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Wednesday, February 10, 2016

Thursday, February 11, 2016 Thursday after Ash Wednesday

Sirach, Chapter 50, Verse 28-29
28 Happy those who meditate upon these things; wise those who take them to heart! 29 If they put them into practice, they can cope with anything, for the fear of the LORD is their lamp.

The human heart is the seat of the human will. May He illuminate our hearts to serve Him.

What is meant by serving God?

Doing the will of God in all things which He requires of us, in whatever state of life we may be placed, and doing this with fidelity, with unwearied zeal, and out of love for Him. (Goffine’s Devout Instructions, 1896)

When we are bored and familiar with routine work, let us generously offer ourselves to the Lord for He indeed knows our needs and will take care of our well-being.

Each one should judge his own conduct without having to compare it with what someone else has done. (Gal. 6:4)

In the twilight of life, God will not judge us on our earthly possessions and human successes, but on how well we have loved. (St. John of the Cross)[1]

Let us remember Christ’s words to us on service, “Whoever wishes to come after me must deny himself, take up his cross, and follow me. For whoever wishes to save his life will lose it, but whoever loses his life for my sake and that of the gospel will save it.” (Mk. 8:34-35) Life seen as mere self-centered earthly existence and lived in denial of Christ ends in destruction, but when lived in loyalty to Christ, despite earthly death, it arrives at fullness of life. True discipleship is total commitment to Christ through self-renunciation and acceptance of the cross of suffering, even to the sacrifice of life itself.

Repent, says the Lord; the Kingdom of heaven is at hand.
(Mt. 4:17)

The Great Fast[2]

Of all the observances of Lent, the chief among these is the Great Fast. So intertwined are the words Lent and the Great Fast, that in fact the Fathers of the Church sometimes used the terms interchangeably. This solemn obligation is believed to be of Apostolic origin and takes its precedent, as we mentioned above, from the examples of Moses, Elias, and Jesus Christ. The Great Fast used to consist of both abstinence and fasting. Christians were expected to abstain not only from flesh meat, but from all things that come from flesh, e.g. milk, cheese, eggs, and butter. Eastern rite Christians still observe this practice, while the Western church gradually kept only abstinence from meat (reference to all lacticinia, or "milk foods," was dropped in the 1919 Roman Code of Canon Law). Both East and West, however, agree on the importance of fasting. Originally this meant taking only one meal a day, though the practice was modified over the centuries. The preconciliar practice in the U.S. was for all able-bodied Catholics ages 21 to 60 to have one full meal a day which could include meat, and two meatless meals which together could not equal one full meal. Snacking between meals was prohibited, though drinking was not. Ash Wednesday, Fridays and the Ember Days were days of total abstinence from meat, while Sundays were completely exempted from all fasting and abstaining. The idea behind the Great Fast -- as well as other periods of fasting -- is that by weakening the body it is made more obedient to the soul, thereby liberating the soul to contemplate higher things. St. Augustine gives perhaps the best example: if you have a particularly high-spirited horse, you train it at the times when it is too weak to revolt. It is our opinion that this venerable practice should still be taken seriously. Even though current ecclesiastical law has reduced the fast from forty days to two and eliminated the thirty-three days of partial abstinence, this does not mean that observing the Great Fast is not salubrious or praiseworthy. This said, however, the Great Fast should not be adhered to legalistically. In the words of St. John Chrysostom: "If your body is not strong enough to continue fasting all day, no wise man will reprove you; for we serve a gentle and merciful Lord who expects nothing of us beyond our strength."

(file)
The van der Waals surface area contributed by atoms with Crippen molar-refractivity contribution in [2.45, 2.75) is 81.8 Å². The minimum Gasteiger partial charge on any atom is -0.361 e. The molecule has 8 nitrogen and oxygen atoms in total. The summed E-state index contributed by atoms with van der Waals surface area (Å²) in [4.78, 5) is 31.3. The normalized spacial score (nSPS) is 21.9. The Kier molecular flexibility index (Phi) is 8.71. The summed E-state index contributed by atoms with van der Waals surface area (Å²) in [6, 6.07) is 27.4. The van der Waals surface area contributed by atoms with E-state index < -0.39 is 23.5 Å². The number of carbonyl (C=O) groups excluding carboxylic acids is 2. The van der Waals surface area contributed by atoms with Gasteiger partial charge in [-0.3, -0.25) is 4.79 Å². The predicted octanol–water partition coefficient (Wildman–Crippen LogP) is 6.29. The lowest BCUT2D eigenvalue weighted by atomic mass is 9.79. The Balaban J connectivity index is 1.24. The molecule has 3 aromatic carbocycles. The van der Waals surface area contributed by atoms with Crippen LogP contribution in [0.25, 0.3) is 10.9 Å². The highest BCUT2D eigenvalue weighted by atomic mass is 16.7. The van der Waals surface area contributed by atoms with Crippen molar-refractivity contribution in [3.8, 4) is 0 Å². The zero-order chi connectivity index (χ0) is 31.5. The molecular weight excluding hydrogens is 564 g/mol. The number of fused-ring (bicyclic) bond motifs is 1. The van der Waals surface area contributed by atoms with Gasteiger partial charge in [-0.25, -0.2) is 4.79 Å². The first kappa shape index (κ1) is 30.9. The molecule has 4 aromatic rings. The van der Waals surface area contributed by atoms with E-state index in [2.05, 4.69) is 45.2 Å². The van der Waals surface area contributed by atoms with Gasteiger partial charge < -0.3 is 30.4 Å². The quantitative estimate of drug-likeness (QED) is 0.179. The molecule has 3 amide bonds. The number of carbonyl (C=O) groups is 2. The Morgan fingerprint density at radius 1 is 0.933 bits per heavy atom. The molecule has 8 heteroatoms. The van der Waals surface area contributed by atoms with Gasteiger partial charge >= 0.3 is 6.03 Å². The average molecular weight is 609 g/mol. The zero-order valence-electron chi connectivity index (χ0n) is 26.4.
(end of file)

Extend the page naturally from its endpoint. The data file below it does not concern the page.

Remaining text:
The Church’s Calendar[3]

We often learn our doctrine much more deeply and effectively simply by celebrating the feasts and fasts of the Church.

In fact in Orthodox Judaism the calendar is the catechism of Israel. According to Rabbi Samson Raphael Hirsch, “On the pinions of time which bear us through life, God has inscribed the eternal words of His soul-inspiring doctrine, making days and weeks, months and years the heralds to proclaim His truths. Nothing would seem more fleeting than these elements of time, but to them God has entrusted the care of His holy things, thereby rendering them more imperishable and more accessible.”

CCC2698. The Tradition of the Church proposes to the faithful certain rhythms of praying intended to nourish continual prayer. Some are daily, such as morning and evening prayer, grace before and after meals, the Liturgy of the Hours. Sundays, centered on the Eucharist, are kept holy primarily by prayer. The cycle of the liturgical year and its great feasts are also basic rhythms of the Christian's life of prayer.

No one knows human nature better than the God who created it. The book of Genesis tells us that the Lord God made the world in six days and rested on the seventh. He rested not because he was weary-God does not tire-but because the wanted to provide a model for human labor and rest. The Church calendar coincides with the cosmic rhythms of God. The Church calendar reflects this fact: That Christ rose from the dead in payment for our sins and is the Jewish Messiah that was hoped for.





[3] Hahn, Scott, Signs of Life; 40 Catholic Customs and their biblical roots. Chap. 6. The Church Calendar.

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